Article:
On the Intel Sandy Bridge motherboards in stock that have USB 3.0 (DH61BE/DH67BL/DH67BL/DP67BA/DQ67SW), the ports will work if you have a USB keyboard/mouse hooked to them and you are setting up the motherboard BIOS. 
If you have a USB keyboard/mouse plugged into the USB 3.0 ports on these boards during operating system installation, the keyboard/mouse will not function. This is due to the USB 3.0 functionality being provided by a separate chip on the motherboard vs. being natively supported by the chipset. The Windows 7 kernel does not have native support for this chip. 

Once the OS is loaded and the USB 3.0 driver is loaded the ports will function normally.

It is recommended that during OS installation that you use the USB 2.0 ports for keyboard/mouse.

The USB 3.0 Ports are Blue



Tip Courtesy of Greg Mann.

Understanding Downgrade Rights

The following link will help you understand the process of downgrading Microsoft Software to previous versions. Remember, if your customer is insistent on going back to Windows XP you can offer them the option to buy a Windows 7 License and exercise their "Downgrade Rights" to go to Windows XP.



http://www.microsoft.com/oem/en/licensing/sblicensing/pages/downgrade_rights.aspx

As always if you have any questions, be sure to ask your Account Exec for more information.

Monday, June 13, 2011

Integrated + Discrete Graphcis on Intel Sandy Bridge Boards

All of the H61/H67/Q67 chipset Intel boards can run the Integrated and a discrete graphics card at the same time.
There is an adjustment that will have to be made in the bios as circled below.
The IGD will need to be set to “Always Enable”
The default is “Enable if Primary”




If this setting is not changed it will not work. After making the setting change you can run 4 displays in any combination between DVI, VGA and HDMI.



Note: DVI-D (White) can not be converted to VGA using a DVI-VGA Adaptor.  DVI-I (blue) can be converted to VGA using and DVI-VGA Adaptor. 

** NOTE ** - Only install the drivers for the discrete card, not the control center applications that come with the cards. This will cut down on the control centers causing any issues with the secondary displays on the discrete card.

Tip Courtesy of Greg Mann

Intel SSD Videos, FYI

A couple of great videos from Intel dealing with their Solid State Drives -

The first one explains the three different packaging options:

 

The Second one talks about data migration using tools included in the reseller and retail box SSD's:

Geovision Recording Server VS NVR FAQ

Please click to enlarge, ask your Account Exec for more information.


Thursday, June 9, 2011

Windows Vista SP1 End of Support

Now that Windows 7 is available, system builders have been requesting additional information regarding End of Sales and End of Support for Windows Vista products. In response, Microsoft is providing updates to the existing Windows Life-Cycle Policy, as well as details regarding End of Sales and End of Support plans for Windows Vista products.
Windows Vista Authorized Replication Ends October 11, 2011
This date is two years after the General Availability (GA) of Windows 7. Going forward all Windows products will follow a standardized End of Sales schedule which sets the End of Sales date for the previous Windows version at the start of the General Availability (GA) of the new Windows version. Once the new Windows Operating System (OS) reaches the set GA date, the previous version will remain available for two years after this date.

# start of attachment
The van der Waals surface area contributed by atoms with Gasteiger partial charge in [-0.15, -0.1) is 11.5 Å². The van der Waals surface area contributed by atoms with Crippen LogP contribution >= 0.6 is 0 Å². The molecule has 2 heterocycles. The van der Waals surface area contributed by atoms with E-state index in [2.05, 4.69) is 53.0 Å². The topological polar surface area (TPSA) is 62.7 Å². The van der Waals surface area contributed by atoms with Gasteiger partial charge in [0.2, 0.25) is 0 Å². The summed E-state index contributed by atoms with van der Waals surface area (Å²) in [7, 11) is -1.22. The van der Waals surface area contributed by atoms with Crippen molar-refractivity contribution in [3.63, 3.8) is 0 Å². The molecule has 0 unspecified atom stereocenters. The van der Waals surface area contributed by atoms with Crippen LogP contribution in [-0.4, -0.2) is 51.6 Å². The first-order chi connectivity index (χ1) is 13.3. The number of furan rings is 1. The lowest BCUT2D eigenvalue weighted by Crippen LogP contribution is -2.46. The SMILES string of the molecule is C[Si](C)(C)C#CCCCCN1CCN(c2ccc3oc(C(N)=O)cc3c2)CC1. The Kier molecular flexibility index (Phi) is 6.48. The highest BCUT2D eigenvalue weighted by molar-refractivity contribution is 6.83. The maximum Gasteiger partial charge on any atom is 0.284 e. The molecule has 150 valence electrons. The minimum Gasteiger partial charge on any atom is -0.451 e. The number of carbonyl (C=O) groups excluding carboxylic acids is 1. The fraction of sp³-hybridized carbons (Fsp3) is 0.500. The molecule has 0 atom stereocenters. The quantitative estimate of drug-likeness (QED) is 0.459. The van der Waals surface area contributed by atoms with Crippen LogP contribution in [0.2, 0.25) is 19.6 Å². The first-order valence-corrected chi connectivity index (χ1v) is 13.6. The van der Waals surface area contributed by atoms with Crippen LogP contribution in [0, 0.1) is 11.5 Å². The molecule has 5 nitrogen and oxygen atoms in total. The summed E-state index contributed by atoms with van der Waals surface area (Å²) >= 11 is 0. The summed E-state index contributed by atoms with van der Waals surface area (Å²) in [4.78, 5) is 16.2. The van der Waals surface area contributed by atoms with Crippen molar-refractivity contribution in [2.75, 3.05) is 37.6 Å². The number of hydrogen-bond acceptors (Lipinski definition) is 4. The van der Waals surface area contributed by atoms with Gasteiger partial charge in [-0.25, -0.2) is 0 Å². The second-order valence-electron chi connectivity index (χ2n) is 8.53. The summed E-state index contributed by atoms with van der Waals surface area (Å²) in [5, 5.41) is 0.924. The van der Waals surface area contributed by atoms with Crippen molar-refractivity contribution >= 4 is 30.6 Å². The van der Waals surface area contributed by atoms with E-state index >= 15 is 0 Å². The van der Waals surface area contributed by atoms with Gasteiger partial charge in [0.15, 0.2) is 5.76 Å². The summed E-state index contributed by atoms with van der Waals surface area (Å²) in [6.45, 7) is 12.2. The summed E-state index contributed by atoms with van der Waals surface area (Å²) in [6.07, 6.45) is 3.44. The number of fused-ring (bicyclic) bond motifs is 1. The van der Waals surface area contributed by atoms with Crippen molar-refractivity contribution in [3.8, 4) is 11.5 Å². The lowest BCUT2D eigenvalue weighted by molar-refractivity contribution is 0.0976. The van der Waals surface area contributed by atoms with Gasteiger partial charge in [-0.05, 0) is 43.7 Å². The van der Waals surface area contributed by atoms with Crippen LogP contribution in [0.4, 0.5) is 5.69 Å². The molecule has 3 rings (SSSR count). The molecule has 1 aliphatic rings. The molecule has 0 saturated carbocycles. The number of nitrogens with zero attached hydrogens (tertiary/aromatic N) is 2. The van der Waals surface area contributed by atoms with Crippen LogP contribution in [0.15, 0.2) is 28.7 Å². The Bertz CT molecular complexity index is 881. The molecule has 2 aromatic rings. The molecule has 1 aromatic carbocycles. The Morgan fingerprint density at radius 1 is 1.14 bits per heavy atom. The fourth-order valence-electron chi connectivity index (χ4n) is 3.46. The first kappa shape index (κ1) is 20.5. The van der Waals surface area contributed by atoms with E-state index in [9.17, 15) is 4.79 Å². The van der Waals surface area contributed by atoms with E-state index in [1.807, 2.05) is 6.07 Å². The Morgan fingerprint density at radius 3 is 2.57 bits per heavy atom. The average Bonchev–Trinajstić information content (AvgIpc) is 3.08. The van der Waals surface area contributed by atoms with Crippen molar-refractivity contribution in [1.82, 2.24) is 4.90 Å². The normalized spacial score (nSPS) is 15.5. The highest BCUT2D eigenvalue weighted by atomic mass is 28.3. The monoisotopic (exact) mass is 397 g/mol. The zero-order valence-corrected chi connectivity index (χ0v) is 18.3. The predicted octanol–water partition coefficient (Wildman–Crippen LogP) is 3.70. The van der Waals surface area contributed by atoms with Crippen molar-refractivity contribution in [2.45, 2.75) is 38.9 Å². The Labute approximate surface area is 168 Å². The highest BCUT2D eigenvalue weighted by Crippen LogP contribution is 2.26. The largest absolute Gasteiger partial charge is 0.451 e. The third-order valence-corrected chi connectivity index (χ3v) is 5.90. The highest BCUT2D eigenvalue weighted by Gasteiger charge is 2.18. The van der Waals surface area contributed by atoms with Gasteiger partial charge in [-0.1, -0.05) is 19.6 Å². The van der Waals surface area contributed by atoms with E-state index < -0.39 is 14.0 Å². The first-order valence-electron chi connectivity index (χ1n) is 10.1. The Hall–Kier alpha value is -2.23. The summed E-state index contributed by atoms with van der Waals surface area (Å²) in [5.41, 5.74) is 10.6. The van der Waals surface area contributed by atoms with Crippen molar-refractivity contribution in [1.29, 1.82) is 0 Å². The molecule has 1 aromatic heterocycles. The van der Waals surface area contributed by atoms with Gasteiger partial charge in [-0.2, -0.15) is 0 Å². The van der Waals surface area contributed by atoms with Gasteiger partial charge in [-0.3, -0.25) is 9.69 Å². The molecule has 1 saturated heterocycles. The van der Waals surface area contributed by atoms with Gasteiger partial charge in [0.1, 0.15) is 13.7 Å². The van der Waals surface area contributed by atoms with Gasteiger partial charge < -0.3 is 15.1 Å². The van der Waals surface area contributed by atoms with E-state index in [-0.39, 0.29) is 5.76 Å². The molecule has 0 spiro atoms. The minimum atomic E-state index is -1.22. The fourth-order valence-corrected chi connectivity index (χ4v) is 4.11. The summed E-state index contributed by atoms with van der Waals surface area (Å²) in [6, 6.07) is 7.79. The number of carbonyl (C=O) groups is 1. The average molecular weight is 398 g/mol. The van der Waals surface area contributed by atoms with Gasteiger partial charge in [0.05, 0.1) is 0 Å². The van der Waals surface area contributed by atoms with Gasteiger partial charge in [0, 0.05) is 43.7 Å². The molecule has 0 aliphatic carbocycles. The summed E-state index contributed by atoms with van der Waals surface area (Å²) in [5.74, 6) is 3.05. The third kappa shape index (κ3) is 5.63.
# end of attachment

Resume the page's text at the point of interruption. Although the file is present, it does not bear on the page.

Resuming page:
End of Support for Windows Vista Service Pack 1
Microsoft support for Windows Vista Service Pack 1 (SP1) will end on July 12, 2011. From that date onward, Microsoft will no longer provide support or free security updates for Windows Vista Service Pack 1 (SP1).
To help you understand the technical impact of support ending for Windows Vista SP1 and get guidance about how to communicate with your customers about options, watch the on-demand webcast Your Customer Is on Windows Vista SP1: What Are Their Options and Its Technical Implications?
What’s Next?
Advise your customers not to run an unsupported operating system. Small and midsize businesses should migrate to Windows 7 Professional. Use these End-of-Support resources to help you talk with customers about upgrading to the Windows 7 operating system.

Source:  http://www.microsoft.com/oem/en/products/windows/Pages/windows_vista_overview.aspx

Wednesday, June 8, 2011

ENXDVR-4C - Digital Surveillance In A Box – 4 Channel Digital Video Recorder and 4 CCD Security Cameras with Night Vision

ENXDVR-4C - Digital Surveillance In A Box – 4 Channel Digital Video Recorder and 4 CCD Security Cameras with Night Vision – Brief Overview and Main Menu

June 7, 2011

By: Al Kersey



Package Contents :

• 1 x 4-Channel Surveillance DVR (No Hard Drive in this model)

• 4 x Encore CCD All Weather and lightning proof cameras

• 4 x BALUN adapter

• 1 x Power adapter

• 1 x AC power cord

• 1 x USB Mouse

• 1 x IR Remote Control

• 1 x IR Receiver Extension Cable (for Remote Control)

• 2 x AAA Batteries for Remote Control (Optional)

• 1 x Quick Installation Guide

• 1 x Utility CD (includes user manual and software)


 DVR Technical Specifications:

Video Compression: MJPEG / MPEG4

Video Input: Four RJ45 connectors

Video Output: VGA / Out

Display Resolution (for NTSC): 640x448

Display Resolution (for PAL): 640x544

Display Frame Rate (for NTSC): 120fps

Display Frame Rate (for PAL): 100fps

Display Division: Single / Sequence / Split (1/4)

Audio Input: 1

Audio Output: 1

Recording Resolution (for NTSC): 640x224